• Anglický jazyk

Nuclear power in space

Autor: Source: Wikipedia

Source: Wikipedia. Pages: 67. Chapters: Exoatmospheric nuclear explosive tests, Nuclear spacecraft propulsion, Nuclear pulse propulsion, Nuclear thermal rocket, Nuclear salt-water rocket, Bussard ramjet, Fusion rocket, Nuclear photonic rocket, Nuclear electric... Viac o knihe

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Source: Wikipedia. Pages: 67. Chapters: Exoatmospheric nuclear explosive tests, Nuclear spacecraft propulsion, Nuclear pulse propulsion, Nuclear thermal rocket, Nuclear salt-water rocket, Bussard ramjet, Fusion rocket, Nuclear photonic rocket, Nuclear electric rocket, Antimatter catalyzed nuclear pulse propulsion, Operation Argus, List of artificial radiation belts, Project Orion, Radioisotope thermoelectric generator, Operation Fishbowl, Starfish Prime, Gas core reactor rocket, NERVA, High-altitude nuclear explosion, Thermionic converter, The K Project, Operation Dominic I and II, Atomic battery, Project Rover, Systems for Nuclear Auxiliary Power, SNAP-10A, TOPAZ nuclear reactor, Kosmos 1818, RORSAT, British Rail flying saucer, Kosmos 1867, Fission-fragment rocket, Mini-Mag Orion, Project Prometheus, Kosmos 954, Radioisotope rocket, Hardtack Teak, Romashka reactor, Radioisotope heater unit, Safe Affordable Fission Engine, Space Nuclear Propulsion Office, Project Longshot, Charles Osmond Frederick, Advanced Stirling Radioisotope Generator, GPHS-RTG, Fission sail, Krasnaya Zvezda State Enterprise, RD-0410, Helios, Nuclear lightbulb, Project Timberwind, Project Icarus, General Purpose Heat Source, Kosmos 1402, Multi-Mission Radioisotope Thermoelectric Generator, ICAN-II, AIMStar, SP-100, 11B97. Excerpt: Project Orion was a study of a spacecraft intended to be directly propelled by a series of explosions of atomic bombs behind the craft (Nuclear pulse propulsion). Early versions of this vehicle were proposed to have taken off from the ground with significant associated nuclear fallout; later versions were presented for use only in space. A 1955 Los Alamos Laboratory document states (without offering references) that general proposals were first made by Stanislaw Ulam in 1946, and that preliminary calculations were made by F. Reines and Ulam in a Los Alamos memorandum dated 1947. The actual project, initiated in 1958, was led by Ted Taylor at General Atomics and physicist Freeman Dyson, who at Taylor's request took a year away from the Institute for Advanced Study in Princeton to work on the project. By using energetic nuclear power, the Orion concept offered high thrust and high specific impulse, or propellant efficiency, at the same time. As a qualitative comparison, traditional chemical rockets-such as the Saturn V that took the Apollo program to the Moon-produce high thrust with low specific impulse, whereas electric ion engines produce a small amount of thrust very efficiently. Orion would have offered performance greater than the most advanced conventional or nuclear rocket engines then under consideration. Supporters of Project Orion felt that it had potential for cheap interplanetary travel, but it lost political approval over concerns with fallout from its propulsion. The Partial Test Ban Treaty of 1963 is generally acknowledged to have ended the project. During the late 1940s, Stanislaw Ulam realized that nuclear explosions could not yet be realistically contained in a combustion chamber. Such a project did briefly exist, named Helios, but while its theoretical performance was similar to that of what would become the Orion, the lack of materials that could withstand the propulsion generating process meant that Helios never got beyond the drawing board. Inst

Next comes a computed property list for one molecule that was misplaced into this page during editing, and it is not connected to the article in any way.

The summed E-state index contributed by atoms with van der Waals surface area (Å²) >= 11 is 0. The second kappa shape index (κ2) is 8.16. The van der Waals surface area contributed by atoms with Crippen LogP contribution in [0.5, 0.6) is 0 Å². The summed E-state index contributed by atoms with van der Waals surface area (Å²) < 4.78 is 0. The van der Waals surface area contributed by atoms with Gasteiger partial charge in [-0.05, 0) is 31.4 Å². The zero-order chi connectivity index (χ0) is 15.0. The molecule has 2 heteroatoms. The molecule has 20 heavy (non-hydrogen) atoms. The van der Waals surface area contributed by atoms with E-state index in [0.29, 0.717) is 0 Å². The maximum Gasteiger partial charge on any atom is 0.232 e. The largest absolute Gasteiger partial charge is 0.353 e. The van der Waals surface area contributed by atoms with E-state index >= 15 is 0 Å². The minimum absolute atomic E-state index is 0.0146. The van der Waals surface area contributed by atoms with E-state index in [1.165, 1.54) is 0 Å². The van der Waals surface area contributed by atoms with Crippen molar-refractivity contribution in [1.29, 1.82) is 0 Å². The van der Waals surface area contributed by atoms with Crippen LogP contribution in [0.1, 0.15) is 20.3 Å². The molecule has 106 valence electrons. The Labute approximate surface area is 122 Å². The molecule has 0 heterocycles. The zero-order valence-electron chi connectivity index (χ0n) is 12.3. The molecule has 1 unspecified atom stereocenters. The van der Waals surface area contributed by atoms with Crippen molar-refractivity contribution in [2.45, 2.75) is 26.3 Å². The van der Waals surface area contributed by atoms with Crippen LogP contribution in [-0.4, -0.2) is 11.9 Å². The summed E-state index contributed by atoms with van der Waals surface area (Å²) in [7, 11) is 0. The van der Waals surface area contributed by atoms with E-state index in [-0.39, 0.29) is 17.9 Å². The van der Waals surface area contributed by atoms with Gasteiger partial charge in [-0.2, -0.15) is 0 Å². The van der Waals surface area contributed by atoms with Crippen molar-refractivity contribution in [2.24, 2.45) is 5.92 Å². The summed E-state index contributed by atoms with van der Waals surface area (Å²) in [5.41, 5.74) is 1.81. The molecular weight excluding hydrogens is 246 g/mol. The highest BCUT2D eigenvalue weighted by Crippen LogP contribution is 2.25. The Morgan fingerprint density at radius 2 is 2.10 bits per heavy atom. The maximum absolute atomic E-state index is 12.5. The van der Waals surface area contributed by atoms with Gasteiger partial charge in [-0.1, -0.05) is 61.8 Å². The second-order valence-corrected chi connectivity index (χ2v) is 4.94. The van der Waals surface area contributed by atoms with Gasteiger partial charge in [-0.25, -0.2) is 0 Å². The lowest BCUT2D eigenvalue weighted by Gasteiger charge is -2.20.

• Vydavateľstvo: Books LLC, Reference Series
  • Rok vydania: 2011
  • Formát: Paperback
  • Rozmer: 246 x 189 mm
  • Jazyk: Anglický jazyk
  • ISBN: 9781156811863

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